Tuesday, August 5, 2008

I Live on Fault Lines

Other post title contenders were:

Farenheit 102--The Temperature At Which My Plants Die
Never Leave The Garden in August
I'm Doing This On Purpose To Create Awareness for Global Warming
Son of a B***H

I've been up north for about the last week visiting the family, but even though I had a great time (another post), I am angry, upset, and generally cheesed at how my garden looks. Maybe this is usual, but keep in mind I'm new at this--you can read dozens of garden how to books, garden theorists, landscape architects, poems, and memoirs, and get no helpful information whatsoever on how to suffer less the world you make. Particularly when the only way you can fall asleep each night is to think about plant placement, plants you want, what to deadhead tomorrow....

By the below pics you can see one of many large cracks in my clay soil--it hasn't rained for a month now after a terribly wet spring. Some cracks lead right up to root balls of April-planted shrubs. Speaking of which, eight shrubs look just awful, including the various dogwoods. Let's take a brief tour (ignoring the 'Autumn Blaze' maple which has turned brown, the 'Prairie Cascade' willow turning yellow, and the three river birch trees all of which are at least 2/3 defoliated--clearly, I have no idea how to water in my clay soil: it's either too much, or not enough. Either way, the stuff goes into shock. Shoot, I clearly have no idea how to garden).














This is where the Lincoln, Nebraska tectonic plate meets the York, Nebraska tectonic plate.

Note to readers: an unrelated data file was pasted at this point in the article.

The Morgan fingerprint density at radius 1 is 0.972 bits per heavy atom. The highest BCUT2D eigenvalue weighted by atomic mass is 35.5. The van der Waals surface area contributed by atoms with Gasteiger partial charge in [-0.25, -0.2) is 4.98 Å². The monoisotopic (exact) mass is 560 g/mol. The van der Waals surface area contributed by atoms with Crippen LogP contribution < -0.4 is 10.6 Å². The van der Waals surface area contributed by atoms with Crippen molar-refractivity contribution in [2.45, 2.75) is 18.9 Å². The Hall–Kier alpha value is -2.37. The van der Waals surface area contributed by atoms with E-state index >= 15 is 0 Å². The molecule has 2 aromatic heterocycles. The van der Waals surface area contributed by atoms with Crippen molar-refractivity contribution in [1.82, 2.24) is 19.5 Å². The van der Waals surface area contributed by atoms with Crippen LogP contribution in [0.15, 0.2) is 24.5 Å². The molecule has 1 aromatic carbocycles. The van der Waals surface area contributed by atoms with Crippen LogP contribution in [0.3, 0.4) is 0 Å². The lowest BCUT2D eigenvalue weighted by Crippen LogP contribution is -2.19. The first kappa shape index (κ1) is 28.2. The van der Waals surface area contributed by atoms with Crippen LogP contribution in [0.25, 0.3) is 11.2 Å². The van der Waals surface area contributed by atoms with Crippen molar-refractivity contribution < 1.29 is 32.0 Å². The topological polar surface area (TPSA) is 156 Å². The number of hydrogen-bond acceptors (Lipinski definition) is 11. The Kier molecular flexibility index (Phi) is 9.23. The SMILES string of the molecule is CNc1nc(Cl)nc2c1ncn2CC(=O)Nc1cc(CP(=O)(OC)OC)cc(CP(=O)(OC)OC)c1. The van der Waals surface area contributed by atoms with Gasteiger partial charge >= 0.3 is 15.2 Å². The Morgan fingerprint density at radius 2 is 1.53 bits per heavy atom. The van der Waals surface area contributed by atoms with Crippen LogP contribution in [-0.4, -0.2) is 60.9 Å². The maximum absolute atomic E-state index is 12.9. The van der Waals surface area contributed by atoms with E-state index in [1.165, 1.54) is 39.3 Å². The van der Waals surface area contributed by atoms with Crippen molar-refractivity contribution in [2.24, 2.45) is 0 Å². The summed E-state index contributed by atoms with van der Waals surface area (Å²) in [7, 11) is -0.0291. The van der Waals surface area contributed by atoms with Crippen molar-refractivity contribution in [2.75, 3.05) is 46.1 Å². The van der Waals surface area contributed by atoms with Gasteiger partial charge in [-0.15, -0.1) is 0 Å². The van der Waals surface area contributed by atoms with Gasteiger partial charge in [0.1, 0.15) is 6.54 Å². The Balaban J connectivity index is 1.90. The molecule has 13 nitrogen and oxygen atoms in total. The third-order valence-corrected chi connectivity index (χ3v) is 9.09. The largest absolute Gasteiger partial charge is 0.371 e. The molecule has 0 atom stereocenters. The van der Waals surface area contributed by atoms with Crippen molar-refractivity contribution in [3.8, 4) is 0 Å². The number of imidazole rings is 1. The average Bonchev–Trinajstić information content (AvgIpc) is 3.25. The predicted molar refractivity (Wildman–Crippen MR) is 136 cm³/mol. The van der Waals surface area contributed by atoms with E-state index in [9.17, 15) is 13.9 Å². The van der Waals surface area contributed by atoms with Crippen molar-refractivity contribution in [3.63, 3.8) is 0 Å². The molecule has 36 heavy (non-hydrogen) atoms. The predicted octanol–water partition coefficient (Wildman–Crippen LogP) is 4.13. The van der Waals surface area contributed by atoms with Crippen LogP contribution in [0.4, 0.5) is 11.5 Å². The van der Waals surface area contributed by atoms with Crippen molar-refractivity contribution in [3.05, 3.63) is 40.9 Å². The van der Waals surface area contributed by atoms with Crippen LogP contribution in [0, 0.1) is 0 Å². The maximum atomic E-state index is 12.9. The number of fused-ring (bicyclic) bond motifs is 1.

Whoops. There's that maple, green only a week ago (and watering it deeply last night, it sure seemed not so eager to suck up the water). I swear the grass was green, too, but who knows.... If I were planning on living here forever I'd let it die.


















Look! 'Tis a viburnum 'Winterthur.' Let's observe this beauty even more closely.
















I love the variegation of this cultivar. It gives the garden that gothic look I'm going after in anticipation of Halloween. And I'm sure none of these plants will be stunted for next season. (You better know I'm sarcastic by now.)


















When I left last Wednesday, after deeply watering everything, this tiny filipendula was green. Oh, wait, it still is! See that one leaf? Neat. It's not the only perennial that looks like this.

And I've got less than four weeks to produce a workable draft of my gardening / environmental memoir for my dissertation committee to peruse this fall, plus two brand-spanking-new courses to design for the first day of fall semester on August 25. I think this term I'll just wing it. Seriously. Sometimes the best classes are the ones you prepare the least for, remaining open to the needs of the class and individual students, vs. trying to stick to your preconcieved ideas of what must absolutely get done and in what way.

But how will I ever have both my dissertations done by late winter? And how do I grade papers and essays and stories and poems (which take up precious writing / editing time)? Perhaps I'll be one of those free-thinking folks who believes you can't grade creative effort, and just assign smiley faces and stickers. No. Students expect grades--it's how they validate their lives as students and divine beings. Student X: "How can you even give grades on personal expression, for art?" Student Y: "Why don't we get letter grades for our assignments? How do I know what I'm doing is ok or not?" Teacher Me: "You both get a 'C' and a smiley face plus a gold star sticker." And I love teaching. But I also love writing. And sleeping. And having lunch. And whining. And ending this post.